Artist Cigdem Keresteci is an illustrator and motion designer working out of Istanbul. Her inspired doodles have an ease about them that lends a youthfulness and brightness to her work. Along with animator Quba Michalski, Keresteci runs imago new media, a motion graphics studio. The pair do it all, from developing the initial concept, to script writing, illustration, photography, film, animation, and editing.
The Eiffel Tower was built in 1889 and by the very next year it had several admirers in neighbors across the channel. Some saw the potential of a similar tower, a “Great Tower for London”. These illustrations are part of a catalog of competitive designs for the proposed tower released the following year. Some are hilariously derivative of the still brand new tower. Others, on the other hand, seem to belong to some sort of Victorian space-age. Regardless, in a strange way all of the designs seem to point to the importance and uniqueness of the original Eiffel tower, even at this very early age.
Artist Valerie Blass reimagines an age-old subject in art, the figure, and uses her distinctive artistic vision to create her intriguing sculptures. She manipulates and abstracts the human form until some of her subjects look like entirely different beings. By constructing her artwork from an eclectic variety of different materials, each figure becomes highly stylized and unique. Ceramic, Styrofoam, paint, plaster, and even artificial hair are just some of the materials that can be found making up Blass’s artwork. Referencing material culture, one can see the many textures and elements transforming each figure.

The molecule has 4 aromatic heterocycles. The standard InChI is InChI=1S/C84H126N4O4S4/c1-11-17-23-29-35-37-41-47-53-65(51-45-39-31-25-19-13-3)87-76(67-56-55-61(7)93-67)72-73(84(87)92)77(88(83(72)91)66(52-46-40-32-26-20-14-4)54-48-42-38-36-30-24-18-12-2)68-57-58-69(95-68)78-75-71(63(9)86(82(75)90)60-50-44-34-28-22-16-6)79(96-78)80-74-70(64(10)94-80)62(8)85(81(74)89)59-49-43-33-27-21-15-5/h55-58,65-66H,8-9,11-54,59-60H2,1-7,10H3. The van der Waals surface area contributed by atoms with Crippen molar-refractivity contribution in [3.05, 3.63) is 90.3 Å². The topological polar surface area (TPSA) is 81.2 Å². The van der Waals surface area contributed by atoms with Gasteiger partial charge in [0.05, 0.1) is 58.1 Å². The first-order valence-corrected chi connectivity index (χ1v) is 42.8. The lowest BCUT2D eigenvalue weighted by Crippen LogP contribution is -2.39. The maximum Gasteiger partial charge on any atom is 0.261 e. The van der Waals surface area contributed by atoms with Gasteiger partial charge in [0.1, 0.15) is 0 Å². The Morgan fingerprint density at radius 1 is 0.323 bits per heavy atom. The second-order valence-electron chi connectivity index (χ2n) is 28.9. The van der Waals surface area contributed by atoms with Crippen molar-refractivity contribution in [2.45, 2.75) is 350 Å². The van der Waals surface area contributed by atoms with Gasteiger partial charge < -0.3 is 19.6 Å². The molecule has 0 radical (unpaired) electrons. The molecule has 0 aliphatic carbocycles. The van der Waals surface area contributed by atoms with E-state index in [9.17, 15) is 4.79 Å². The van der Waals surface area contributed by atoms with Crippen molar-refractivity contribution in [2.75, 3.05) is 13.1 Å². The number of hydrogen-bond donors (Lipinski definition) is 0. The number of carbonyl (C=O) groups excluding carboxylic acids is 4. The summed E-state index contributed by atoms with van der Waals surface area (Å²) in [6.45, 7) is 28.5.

Valerie Blass’s figures hold in intense, psychological quality due to their lack of identities. Although there are many fine details in her work, Blass often leaves out the figures’ face. Sometimes, even part of the body is gone. These aspects are replaced by surreal characteristics such as a heap of black hair or a colorful, organic mass. Each piece of Valerie Blass’s takes on a life of their own, with their own, unique textures and colors forming a new kind of creature. Her work is both bizarre and beautiful all at the same time, leaving you puzzled about what exactly it was that you saw. This Canadian artist has an impressive body of work, with her art being owned in both public and private collections around the world.
Colorful worlds with solitary houses by artist K.C. Collins, sit perched on towering tree stumps, in vast and lone surreal plains.
Dana Oldfather is an artist that currently works in Cleveland, Ohio. Her abstract paintings have this beautifully organic nature that it almost feels as if she painted from a bio-lab sample of a plant. Composed of oddly shapes, splashes and blobs of paint, her color scheme is very earthly and neutral and this helps set the tone in the painting.
She states about her work, “Each work is an attempt to elegantly express the embodiment of paradox; a physical manifestation of conflicting desires communicated in an abstract arrangement of forms.” She will be showing her work at William Rupnik Gallery in Cleveland, April 23 – May 9, titled We Are Mountains.
Michael Kontopoulos, a grad student at UCLA Design|Media Arts has created a system of sculptures that are constantly on the brink of collapse. His intention was to capture and sustain the exact moment of impending catastrophe and endlessly repeat it. This documentation gives me the chills, makes me sweat, and I almost scream when each machine comes close to collapse. Good job Michael.